Not everything is lost. We are introducing VT AUGMENT, an HTML widget that greatly reduces the heavy lifting required to display VirusTotal context in 3rd-party products:
  • It can enrich the most common threat observables: files/hashes, domains, IPs and URLs.
  • You do not need to parse complex API response objects and build fancy templates, VirusTotal directly serves a report with all the context that we have for the observable.
  • The report can be styled to match your interface.
  • VirusTotal seamlessly adds new features and data points to the widget, without requiring engineering work on your side to update.
  • It allows you to display all VirusTotal details, not just a subset of them. Moreover, it is not constrained to an analysis data dump, it also displays our threat graph for the given observable and any related IoCs.

All the details displayed in the report are pivotable, meaning that your users can search for similar files, jump to other files communicating with the same domain, discover other malware signed with the same authenticode certificate, etc. with a single click.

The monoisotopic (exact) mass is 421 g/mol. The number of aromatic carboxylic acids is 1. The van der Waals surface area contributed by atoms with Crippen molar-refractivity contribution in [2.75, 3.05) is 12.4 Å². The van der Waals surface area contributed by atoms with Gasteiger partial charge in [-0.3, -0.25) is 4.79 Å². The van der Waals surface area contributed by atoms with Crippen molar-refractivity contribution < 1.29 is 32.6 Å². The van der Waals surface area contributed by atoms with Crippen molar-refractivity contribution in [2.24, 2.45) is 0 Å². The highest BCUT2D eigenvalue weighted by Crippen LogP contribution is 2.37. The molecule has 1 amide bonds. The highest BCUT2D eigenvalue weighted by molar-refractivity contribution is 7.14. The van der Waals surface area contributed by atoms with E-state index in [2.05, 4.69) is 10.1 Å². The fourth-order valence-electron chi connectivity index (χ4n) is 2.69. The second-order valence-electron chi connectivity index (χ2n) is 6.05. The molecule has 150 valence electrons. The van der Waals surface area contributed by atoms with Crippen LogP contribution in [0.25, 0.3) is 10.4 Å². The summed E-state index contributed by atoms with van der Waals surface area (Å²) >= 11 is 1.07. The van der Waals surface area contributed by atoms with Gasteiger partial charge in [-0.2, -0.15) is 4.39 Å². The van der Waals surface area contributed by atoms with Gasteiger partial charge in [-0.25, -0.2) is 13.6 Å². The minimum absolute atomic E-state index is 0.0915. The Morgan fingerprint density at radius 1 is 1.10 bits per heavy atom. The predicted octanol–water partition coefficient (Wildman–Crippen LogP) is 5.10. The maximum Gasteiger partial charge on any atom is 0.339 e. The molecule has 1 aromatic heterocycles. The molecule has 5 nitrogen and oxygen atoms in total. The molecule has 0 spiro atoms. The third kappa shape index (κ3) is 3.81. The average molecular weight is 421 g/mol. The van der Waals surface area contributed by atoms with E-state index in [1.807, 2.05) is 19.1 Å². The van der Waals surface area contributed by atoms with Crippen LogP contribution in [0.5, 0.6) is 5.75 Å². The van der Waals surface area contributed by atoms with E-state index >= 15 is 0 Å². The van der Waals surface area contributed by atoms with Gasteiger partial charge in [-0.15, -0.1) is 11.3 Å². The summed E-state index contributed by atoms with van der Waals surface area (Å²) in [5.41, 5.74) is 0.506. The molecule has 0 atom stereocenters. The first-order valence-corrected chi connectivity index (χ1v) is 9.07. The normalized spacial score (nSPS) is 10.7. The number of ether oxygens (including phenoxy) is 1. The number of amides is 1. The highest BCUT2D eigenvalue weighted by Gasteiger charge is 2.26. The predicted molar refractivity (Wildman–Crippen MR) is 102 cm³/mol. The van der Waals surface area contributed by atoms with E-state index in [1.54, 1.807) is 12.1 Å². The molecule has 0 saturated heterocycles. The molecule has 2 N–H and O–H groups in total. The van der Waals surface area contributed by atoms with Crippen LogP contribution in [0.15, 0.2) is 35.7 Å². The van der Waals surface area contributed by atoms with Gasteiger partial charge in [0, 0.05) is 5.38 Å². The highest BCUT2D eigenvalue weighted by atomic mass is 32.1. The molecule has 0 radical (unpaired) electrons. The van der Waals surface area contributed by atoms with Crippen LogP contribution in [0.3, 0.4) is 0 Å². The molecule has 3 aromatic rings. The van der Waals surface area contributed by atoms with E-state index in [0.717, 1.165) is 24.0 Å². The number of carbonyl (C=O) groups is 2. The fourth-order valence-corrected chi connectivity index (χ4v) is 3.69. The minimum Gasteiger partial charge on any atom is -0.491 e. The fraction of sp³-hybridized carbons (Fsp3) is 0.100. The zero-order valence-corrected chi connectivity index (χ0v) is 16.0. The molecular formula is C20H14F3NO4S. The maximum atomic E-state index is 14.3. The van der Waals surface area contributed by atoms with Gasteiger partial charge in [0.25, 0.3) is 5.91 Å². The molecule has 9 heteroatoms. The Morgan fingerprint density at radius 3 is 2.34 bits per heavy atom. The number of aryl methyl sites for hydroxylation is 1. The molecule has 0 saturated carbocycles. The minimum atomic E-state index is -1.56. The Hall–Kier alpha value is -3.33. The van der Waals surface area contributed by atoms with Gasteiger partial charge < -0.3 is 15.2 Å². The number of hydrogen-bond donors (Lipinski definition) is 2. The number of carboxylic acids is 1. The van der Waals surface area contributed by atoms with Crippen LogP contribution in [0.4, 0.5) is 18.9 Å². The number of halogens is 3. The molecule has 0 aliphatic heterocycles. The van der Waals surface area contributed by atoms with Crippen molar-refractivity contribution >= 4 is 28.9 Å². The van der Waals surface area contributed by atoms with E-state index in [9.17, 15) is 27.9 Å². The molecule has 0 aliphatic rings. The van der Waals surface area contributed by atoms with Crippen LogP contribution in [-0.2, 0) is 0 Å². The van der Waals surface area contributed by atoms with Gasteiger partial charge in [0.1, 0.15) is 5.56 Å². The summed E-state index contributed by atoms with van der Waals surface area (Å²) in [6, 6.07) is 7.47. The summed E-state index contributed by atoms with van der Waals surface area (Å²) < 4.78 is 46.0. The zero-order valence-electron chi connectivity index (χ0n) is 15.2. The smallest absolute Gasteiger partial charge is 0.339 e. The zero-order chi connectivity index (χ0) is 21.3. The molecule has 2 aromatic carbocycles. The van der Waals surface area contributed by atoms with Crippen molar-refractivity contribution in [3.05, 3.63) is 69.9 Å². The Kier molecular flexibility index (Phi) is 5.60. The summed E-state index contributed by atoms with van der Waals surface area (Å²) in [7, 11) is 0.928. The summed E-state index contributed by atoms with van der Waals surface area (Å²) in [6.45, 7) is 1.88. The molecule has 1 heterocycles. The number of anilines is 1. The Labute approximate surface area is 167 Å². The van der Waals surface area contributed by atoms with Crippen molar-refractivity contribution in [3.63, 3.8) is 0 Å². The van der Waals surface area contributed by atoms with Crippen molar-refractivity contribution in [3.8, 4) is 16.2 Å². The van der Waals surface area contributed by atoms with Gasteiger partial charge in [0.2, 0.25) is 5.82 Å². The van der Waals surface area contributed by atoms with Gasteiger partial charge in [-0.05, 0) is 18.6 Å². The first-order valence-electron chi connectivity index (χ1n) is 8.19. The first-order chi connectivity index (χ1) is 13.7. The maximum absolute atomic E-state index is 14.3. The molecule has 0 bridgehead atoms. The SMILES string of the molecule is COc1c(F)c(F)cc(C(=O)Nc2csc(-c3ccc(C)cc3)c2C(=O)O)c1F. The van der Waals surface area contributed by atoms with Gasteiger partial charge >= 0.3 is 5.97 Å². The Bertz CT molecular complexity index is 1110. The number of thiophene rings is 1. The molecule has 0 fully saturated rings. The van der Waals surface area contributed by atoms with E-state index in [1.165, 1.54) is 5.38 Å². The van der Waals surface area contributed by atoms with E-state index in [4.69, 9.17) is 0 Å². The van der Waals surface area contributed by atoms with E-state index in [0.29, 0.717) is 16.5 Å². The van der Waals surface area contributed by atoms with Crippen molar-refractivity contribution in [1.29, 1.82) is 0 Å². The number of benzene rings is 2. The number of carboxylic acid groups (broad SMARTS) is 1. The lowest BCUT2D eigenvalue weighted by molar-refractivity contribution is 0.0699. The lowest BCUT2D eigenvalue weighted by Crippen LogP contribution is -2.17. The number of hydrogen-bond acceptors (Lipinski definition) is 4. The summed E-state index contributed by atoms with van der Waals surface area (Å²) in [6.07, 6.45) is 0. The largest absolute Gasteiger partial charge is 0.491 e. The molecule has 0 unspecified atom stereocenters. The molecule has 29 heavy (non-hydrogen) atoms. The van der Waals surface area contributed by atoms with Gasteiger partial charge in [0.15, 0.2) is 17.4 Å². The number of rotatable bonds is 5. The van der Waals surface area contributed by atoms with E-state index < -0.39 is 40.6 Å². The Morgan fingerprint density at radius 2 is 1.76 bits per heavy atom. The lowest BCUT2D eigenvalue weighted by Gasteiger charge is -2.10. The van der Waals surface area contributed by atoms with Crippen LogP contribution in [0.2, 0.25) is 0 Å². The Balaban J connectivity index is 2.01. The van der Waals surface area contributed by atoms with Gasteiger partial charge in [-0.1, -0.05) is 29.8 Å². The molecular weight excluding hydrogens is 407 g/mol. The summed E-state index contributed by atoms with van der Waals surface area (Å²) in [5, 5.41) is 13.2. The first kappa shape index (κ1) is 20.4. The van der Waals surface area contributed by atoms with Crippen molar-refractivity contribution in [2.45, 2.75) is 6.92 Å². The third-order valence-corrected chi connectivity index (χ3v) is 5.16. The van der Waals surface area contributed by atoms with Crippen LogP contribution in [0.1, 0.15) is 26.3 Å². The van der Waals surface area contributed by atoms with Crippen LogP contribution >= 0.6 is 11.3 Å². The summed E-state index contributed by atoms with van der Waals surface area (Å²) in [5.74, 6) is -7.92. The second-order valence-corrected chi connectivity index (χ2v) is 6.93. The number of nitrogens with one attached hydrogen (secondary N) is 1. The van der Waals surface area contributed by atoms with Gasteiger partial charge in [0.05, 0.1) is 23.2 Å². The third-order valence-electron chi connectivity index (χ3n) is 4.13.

Most importantly, VT AUGMENT technically ensures compliance with our terms. Since we are not exposing parseable API fields, there is no room for backend black magic to drive detections, perform machine learning, copy signatures or other non-compliant use cases that would go against the VirusTotal ecosystem.

You can see VT AUGMENT in action in the following demo environment that simulates a SIEM alerts dashboard, click on the VirusTotal icon next to each observable to display the VT AUGMENT widget:

Please note that VT AUGMENT still requires you to implement a bring-your-own-api-key model where your end-users plug their API key into your product. This said, we are also open to consider integrations driven by a single integrator key, always with prior consent from VirusTotal.

You can dive into the specifics surrounding the VT AUGMENT integration in our API reference: